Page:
Assessment issues arising from Subject Benchmarking Statements


Figure 1. Schematic representation of the relationship between practical



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Figure 1. Schematic representation of the relationship between practical

utility and precision in the specification of performance criteria.

high

Utility


Precision

low
high

low


Integration
A number of expected outcomes imply the integration of knowledge and skills in some way. Some of this integration tends to be ‘academic’ in that it is applied to intellectual and practical matters within the academy. Some is more obviously technical and/or professional in its orientation. Table 2, in an attempt to present an overview of 25 subject benchmark statements, makes a rough apportionment of integrative activity between the academic and the technical/professional, though it is acknowledged that others might divide up the listed expected outcomes in a different way – the nature of the subject discipline would, of course, be strongly influential here.
The section of Table 2 labelled ‘Cognitive’ deals largely with matters that Bloom (1956) would place in the cognitive domain. There are perhaps two foci of interest. The first is that a number of expectations are marked with an ‘O’, indicating that, whilst they are expectations, they do not obviously appear in the performance criteria listed in the relevant subject benchmark statement (they may well, of course, appear in actual assessments). The second is the number of blank cells. The nature of higher education is such that, although the blank cells indicate the lack of an explicit identification, it is very unlikely that they represent the true picture in the subjects represented in the Table. The benchmarking panels will have brought their own disciplinary perspectives to bear, within which some expectations are likely to have been ‘taken as read’ and not to have needed formal articulation.
Whilst a similar pair of points can be made in respect of expectations located under the ‘Professional/Technical’ heading, some expectations – such as risk assessment, advocacy and expertise regarding quality assurance – are not relevant to honours degrees in the less practically or professionally oriented subjects.

Personal and interpersonal skills
The Dearing ‘key skills’ of communication, numeracy and the use of information technology13 are prominent in the sections of Table 2 that are labelled ‘Personal’ and ‘Interpersonal’. Working with others (or teamwork) is also very strongly represented14, autonomy in learning and self-evaluation being a little less to the fore. These are expectations that, with some exceptions (like the use of information technology in Computing or the use of written communication across the spectrum of subjects), are not easy to assess validly, reliably, ethically and economically. Shaw (1998, pp.14-15) had earlier found that staff perceptions of the extent to which they assessed ‘capability’15 were not borne out when the actual assessment methods were checked. It is therefore a little surprising to find a number of the personal and interpersonal expectations reflected in the performance criteria (marked with an ‘X’) in Table 2 16. There would seem to be, prima facie, considerable difficulty regarding the establishment of benchmarks for performances in this area.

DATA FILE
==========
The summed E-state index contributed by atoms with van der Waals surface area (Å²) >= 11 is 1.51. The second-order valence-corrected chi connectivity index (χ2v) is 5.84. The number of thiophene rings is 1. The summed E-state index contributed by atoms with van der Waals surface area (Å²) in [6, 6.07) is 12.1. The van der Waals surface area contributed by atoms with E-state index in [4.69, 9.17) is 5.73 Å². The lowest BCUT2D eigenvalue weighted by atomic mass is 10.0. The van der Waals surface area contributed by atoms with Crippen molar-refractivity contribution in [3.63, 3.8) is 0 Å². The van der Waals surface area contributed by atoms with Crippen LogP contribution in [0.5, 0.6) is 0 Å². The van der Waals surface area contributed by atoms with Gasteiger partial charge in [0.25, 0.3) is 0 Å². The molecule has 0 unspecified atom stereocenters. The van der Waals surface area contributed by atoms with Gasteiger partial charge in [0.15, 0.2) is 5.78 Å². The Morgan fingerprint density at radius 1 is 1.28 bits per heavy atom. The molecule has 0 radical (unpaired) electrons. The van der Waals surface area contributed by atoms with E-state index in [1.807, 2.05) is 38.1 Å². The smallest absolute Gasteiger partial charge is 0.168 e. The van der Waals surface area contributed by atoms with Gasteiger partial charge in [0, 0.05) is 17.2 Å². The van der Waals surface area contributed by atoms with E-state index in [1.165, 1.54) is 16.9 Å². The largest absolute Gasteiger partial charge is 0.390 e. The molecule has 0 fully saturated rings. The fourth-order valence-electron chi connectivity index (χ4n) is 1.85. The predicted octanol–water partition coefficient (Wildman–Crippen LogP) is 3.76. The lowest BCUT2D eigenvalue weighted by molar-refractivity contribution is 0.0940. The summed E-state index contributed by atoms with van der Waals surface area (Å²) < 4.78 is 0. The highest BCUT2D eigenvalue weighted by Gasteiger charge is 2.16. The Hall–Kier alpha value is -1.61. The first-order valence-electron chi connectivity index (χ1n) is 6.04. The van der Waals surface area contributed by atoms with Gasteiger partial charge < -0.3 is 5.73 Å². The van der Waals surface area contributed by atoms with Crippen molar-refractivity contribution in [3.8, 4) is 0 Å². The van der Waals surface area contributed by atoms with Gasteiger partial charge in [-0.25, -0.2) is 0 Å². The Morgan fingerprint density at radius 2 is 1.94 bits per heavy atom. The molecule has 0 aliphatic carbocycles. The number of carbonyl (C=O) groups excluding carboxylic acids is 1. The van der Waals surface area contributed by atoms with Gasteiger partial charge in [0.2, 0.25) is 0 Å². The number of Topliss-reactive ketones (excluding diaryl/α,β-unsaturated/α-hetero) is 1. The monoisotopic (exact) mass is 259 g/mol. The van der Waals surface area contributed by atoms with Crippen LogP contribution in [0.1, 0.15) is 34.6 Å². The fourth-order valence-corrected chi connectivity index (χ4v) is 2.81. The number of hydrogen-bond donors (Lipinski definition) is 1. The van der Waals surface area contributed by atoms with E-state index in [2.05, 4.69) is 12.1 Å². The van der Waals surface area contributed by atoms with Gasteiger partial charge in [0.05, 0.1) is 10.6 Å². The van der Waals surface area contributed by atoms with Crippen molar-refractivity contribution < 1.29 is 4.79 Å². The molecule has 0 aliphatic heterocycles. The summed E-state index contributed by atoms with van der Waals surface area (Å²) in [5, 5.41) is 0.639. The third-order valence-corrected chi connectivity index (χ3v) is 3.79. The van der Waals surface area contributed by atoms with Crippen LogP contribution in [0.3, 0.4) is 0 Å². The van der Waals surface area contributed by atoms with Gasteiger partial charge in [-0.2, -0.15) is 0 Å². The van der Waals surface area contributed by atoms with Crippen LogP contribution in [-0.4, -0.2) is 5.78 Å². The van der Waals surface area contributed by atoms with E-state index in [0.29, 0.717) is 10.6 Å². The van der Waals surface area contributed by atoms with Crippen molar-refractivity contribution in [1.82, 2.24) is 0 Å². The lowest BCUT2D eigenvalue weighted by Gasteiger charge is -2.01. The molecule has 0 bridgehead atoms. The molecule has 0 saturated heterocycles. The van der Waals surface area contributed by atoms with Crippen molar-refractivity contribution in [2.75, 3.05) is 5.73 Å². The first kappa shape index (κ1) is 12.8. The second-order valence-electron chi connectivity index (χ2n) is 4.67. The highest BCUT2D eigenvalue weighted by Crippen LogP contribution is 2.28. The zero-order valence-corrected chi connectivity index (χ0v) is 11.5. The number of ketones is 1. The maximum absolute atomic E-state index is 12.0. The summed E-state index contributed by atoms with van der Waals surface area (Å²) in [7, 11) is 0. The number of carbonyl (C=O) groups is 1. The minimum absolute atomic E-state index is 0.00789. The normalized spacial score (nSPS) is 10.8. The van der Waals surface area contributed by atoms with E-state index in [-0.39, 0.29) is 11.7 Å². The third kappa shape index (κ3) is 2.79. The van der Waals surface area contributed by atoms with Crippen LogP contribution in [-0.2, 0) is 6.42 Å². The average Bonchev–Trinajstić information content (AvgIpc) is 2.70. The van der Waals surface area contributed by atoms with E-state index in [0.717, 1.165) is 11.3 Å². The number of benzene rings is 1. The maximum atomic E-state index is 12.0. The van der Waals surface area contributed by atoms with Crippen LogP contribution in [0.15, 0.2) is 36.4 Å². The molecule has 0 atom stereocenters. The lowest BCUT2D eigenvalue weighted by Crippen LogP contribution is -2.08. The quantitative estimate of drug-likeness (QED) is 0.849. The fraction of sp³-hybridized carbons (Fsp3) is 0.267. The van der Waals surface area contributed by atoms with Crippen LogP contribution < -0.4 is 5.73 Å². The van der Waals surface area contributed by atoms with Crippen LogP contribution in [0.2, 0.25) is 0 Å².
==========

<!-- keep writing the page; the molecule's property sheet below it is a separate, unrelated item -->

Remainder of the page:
One way out of the problem of assessing personal and interpersonal expectations (though it does not lead towards discipline-wide benchmarks) would be to require students to make claims that they have made satisfactory (or good, or excellent) progress regarding the relevant expectations, buttressing their claims with evidence. An approach along these lines is described in Yorke (1998). One of the problems in this area is that students are sometimes unaware of the skills and attributes that they have, and hence lack a baseline for further development. An illustration of the point can be found in McLeman and Smith’s (1998) report of the Career Management Initiative at Buckinghamshire Chilterns University College.



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